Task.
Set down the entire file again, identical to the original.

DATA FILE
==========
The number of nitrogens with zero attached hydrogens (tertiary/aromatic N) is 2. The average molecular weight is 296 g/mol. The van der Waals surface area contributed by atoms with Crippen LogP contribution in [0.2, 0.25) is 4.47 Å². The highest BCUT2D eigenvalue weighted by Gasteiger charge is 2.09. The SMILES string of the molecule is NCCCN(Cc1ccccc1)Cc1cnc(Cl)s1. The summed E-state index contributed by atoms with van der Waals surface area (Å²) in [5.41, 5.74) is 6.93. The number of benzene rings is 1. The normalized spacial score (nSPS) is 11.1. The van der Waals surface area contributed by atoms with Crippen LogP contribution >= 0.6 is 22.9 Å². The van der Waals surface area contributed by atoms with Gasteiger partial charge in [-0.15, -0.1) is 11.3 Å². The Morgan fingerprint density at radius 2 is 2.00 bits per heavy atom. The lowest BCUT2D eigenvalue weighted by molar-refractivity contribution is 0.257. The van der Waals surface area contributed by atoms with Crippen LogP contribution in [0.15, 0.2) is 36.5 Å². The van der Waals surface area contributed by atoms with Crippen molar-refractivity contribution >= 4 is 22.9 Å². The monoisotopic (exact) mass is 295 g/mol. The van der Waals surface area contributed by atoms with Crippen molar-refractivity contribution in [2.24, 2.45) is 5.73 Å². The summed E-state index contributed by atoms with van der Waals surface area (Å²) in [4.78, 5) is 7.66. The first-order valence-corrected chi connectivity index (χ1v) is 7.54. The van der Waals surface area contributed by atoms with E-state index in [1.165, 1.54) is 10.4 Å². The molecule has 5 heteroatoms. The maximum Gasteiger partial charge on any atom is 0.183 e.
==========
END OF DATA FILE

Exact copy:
The number of nitrogens with zero attached hydrogens (tertiary/aromatic N) is 2. The average molecular weight is 296 g/mol. The van der Waals surface area contributed by atoms with Crippen LogP contribution in [0.2, 0.25) is 4.47 Å². The highest BCUT2D eigenvalue weighted by Gasteiger charge is 2.09. The SMILES string of the molecule is NCCCN(Cc1ccccc1)Cc1cnc(Cl)s1. The summed E-state index contributed by atoms with van der Waals surface area (Å²) in [5.41, 5.74) is 6.93. The number of benzene rings is 1. The normalized spacial score (nSPS) is 11.1. The van der Waals surface area contributed by atoms with Crippen LogP contribution >= 0.6 is 22.9 Å². The van der Waals surface area contributed by atoms with Gasteiger partial charge in [-0.15, -0.1) is 11.3 Å². The Morgan fingerprint density at radius 2 is 2.00 bits per heavy atom. The lowest BCUT2D eigenvalue weighted by molar-refractivity contribution is 0.257. The van der Waals surface area contributed by atoms with Crippen LogP contribution in [0.15, 0.2) is 36.5 Å². The van der Waals surface area contributed by atoms with Crippen molar-refractivity contribution >= 4 is 22.9 Å². The monoisotopic (exact) mass is 295 g/mol. The van der Waals surface area contributed by atoms with Crippen molar-refractivity contribution in [2.24, 2.45) is 5.73 Å². The summed E-state index contributed by atoms with van der Waals surface area (Å²) in [4.78, 5) is 7.66. The first-order valence-corrected chi connectivity index (χ1v) is 7.54. The van der Waals surface area contributed by atoms with E-state index in [1.165, 1.54) is 10.4 Å². The molecule has 5 heteroatoms. The maximum Gasteiger partial charge on any atom is 0.183 e.